The government of President Sebastian Piñera of Chile will present a bill to the national legislature that would grant legal rights to gay and straight couples who have lived together for more than one year, according to La Tercera and the English-language Santiago Times. The proposed status would be called "Acuerdo de Convivencia No Matrimonial" (ACNM), translated as Non-Marital Cohabitation Agreements.
President Piñera was elected as the conservative alternative to a more progressive incumbent. In last month's March for Sexual Diversity, demonstrators protested Pinera's failure to keep his promise to back a civil unions bill. He has now announced his intention to submit the legislation, although it was unclear whether his party (UDI) would support it. Similar bills have been introduced in the Chilean Congress since 2009.
In addition, a lawsuit seeking legalization of same-sex marriage is pending before the Chilean Constitutional Court.
If the bill passes, Chile will join Brazil, Colombia, Ecuador, and Uruguay in having laws similar to civil unions or the French PACS for unmarried partners. Venezuela also has such a law pending int the legislature. Argentina has legalized same-sex marriage.
From The Santiago Times:
After increasing demands for the president to address the issue, he released details of the "Acuerdo de Conviviencia No Matrimonial," or Non-Marriage Living Agreement (ACNM), so that members of both the Renovación Nacional (RN) and the Unión Demócrata Independiente (UDI) parties can examine the proposal before Piñera's team submits a formal proposal to Congress.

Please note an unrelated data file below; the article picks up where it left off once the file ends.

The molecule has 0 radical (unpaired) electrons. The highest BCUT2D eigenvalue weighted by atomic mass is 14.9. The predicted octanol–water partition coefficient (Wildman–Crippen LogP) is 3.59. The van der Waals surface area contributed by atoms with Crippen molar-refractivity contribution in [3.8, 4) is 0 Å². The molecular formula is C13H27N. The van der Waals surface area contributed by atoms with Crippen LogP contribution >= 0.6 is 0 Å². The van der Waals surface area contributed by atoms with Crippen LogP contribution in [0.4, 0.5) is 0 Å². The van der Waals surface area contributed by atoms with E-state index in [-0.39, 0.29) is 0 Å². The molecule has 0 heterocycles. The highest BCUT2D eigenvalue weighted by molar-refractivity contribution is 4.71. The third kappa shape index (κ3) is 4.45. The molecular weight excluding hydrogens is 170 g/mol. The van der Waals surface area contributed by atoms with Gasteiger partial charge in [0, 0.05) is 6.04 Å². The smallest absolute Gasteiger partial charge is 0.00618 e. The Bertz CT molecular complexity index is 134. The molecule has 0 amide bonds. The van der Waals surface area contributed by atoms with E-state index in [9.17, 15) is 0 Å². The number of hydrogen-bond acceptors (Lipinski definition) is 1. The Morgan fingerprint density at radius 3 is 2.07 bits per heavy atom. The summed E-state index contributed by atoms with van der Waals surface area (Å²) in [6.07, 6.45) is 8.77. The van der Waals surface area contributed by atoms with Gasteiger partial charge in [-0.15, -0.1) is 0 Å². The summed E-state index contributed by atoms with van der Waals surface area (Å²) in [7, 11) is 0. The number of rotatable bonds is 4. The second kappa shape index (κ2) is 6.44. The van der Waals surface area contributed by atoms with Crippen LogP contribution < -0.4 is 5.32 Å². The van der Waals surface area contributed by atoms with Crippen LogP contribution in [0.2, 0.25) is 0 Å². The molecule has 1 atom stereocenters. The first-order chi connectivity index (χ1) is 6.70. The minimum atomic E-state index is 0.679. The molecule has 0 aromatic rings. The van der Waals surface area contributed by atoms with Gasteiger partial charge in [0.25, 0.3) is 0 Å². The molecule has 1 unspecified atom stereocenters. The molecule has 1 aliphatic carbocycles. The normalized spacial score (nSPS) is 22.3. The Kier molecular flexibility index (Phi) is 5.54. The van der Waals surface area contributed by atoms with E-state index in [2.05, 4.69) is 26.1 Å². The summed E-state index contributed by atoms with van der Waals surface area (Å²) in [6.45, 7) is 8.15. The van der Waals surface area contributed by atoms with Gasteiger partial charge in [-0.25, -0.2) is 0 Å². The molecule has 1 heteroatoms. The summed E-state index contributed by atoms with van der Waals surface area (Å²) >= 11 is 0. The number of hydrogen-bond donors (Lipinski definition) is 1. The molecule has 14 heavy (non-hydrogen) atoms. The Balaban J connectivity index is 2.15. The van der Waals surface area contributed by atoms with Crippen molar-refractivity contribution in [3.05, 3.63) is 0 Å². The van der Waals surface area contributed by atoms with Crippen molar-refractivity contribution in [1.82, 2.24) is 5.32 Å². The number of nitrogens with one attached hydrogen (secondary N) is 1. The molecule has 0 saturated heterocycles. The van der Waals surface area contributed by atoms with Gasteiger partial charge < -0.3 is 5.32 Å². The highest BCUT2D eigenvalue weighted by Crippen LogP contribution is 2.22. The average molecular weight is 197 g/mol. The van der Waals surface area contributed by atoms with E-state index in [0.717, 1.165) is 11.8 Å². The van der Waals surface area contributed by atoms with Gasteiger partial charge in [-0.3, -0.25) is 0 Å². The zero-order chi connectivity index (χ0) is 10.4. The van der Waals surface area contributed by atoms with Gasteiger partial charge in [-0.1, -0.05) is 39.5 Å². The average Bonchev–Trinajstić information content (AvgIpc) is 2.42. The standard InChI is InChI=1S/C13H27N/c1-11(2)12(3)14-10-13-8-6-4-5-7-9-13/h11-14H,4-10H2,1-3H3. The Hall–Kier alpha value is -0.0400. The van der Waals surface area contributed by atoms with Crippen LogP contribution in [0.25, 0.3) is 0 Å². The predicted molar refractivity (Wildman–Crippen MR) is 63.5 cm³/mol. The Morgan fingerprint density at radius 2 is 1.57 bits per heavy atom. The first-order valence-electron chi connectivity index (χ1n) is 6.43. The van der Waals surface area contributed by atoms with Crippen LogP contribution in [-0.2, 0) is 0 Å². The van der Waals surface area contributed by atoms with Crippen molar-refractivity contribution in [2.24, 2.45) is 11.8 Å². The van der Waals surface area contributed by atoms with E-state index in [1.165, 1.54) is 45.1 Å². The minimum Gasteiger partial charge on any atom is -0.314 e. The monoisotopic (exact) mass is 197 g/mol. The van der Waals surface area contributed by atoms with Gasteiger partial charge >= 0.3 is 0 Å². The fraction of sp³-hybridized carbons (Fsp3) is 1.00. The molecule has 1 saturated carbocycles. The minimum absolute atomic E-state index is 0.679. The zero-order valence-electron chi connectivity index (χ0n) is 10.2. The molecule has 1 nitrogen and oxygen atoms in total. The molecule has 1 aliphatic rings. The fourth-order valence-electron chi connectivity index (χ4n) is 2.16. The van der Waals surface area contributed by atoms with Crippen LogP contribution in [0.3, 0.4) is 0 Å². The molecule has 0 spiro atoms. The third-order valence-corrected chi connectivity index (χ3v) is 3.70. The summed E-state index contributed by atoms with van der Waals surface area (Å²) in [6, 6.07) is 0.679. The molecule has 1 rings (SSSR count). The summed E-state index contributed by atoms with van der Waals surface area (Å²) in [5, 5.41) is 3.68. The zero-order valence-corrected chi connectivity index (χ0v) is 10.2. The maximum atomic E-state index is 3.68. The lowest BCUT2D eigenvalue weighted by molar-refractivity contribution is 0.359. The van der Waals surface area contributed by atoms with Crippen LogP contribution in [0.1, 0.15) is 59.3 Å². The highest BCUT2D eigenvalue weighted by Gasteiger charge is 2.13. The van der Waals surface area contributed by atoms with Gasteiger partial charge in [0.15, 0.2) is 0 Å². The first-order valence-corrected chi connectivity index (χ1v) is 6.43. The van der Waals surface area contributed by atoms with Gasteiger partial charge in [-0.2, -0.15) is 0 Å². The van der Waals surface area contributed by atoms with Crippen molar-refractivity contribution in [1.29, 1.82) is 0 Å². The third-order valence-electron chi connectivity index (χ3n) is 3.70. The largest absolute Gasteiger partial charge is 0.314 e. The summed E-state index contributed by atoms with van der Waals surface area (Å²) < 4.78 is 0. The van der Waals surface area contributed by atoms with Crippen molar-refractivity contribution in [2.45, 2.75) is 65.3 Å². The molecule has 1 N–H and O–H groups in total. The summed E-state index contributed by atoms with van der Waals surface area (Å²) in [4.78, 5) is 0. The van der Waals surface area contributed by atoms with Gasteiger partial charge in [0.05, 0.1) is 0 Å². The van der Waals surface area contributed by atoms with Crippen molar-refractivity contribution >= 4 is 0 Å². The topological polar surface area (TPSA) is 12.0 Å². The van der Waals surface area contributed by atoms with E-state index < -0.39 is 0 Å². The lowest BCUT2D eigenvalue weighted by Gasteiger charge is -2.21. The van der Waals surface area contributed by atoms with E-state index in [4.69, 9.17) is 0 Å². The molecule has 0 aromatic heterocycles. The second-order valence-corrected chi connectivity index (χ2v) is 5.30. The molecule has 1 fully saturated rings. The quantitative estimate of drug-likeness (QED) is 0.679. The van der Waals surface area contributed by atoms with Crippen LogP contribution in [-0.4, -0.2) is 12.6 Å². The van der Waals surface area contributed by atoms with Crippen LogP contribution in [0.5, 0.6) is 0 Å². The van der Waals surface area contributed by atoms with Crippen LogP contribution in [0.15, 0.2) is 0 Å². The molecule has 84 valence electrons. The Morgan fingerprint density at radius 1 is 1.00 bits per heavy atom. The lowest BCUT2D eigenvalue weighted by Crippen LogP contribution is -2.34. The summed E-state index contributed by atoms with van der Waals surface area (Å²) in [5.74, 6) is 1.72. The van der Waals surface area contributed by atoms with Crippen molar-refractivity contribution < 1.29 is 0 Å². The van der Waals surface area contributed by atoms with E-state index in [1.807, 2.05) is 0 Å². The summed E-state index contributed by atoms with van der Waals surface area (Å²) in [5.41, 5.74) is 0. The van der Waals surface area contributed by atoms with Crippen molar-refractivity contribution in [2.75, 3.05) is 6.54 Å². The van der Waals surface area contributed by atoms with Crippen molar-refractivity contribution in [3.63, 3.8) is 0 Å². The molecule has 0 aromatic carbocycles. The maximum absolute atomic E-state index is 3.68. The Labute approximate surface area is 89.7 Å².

The preliminary text of the agreement calls it "a contract that two people, of the same or different sex, can celebrate with the idea of regulating their relationship." The ACNM states that the couple must sign the agreement before a notary and that the contract must be validated within 15 days before the Civil Registry. One of the main prerequisites is that the couple must have lived together for at least a year.
Members of the UDI have already responded to the president's proposal, saying that the gay community doesn't need as much special recognition as one thinks.
"Today, the society is not prepared for this kind of thing," UDI deputy Cristián Letelier told Radio Bío Bío. "It's a reality; the sexual minority is largely in the more affluent sectors of society." In that sense, Letelier said he was open to some benefits such as inheritance rights. "But to sign a document and have some sort of ceremony at the registry office, I think that does not conform to the reality of the facts," Letelier said.
A couple of weeks ago, the UDI decided to develop its own proposal called the "Pacto de Acuerdo Recíproco" (PAR), which seeks to protect the identity of marriage. However, the president made it clear that the recognition of civil unions pledged during the campaign requires a regulation as defined in the ACNM. As a gesture, he allowed the UDI time to review his proposal before finalizing the initiative.
The proposal also stipulates that the couple won't be approved if one of the contracting parties is already married or has already signed a pact with another person but has not legally dissolved it. The agreement can be terminated through death, marriage or a mutual agreement signed by both partners.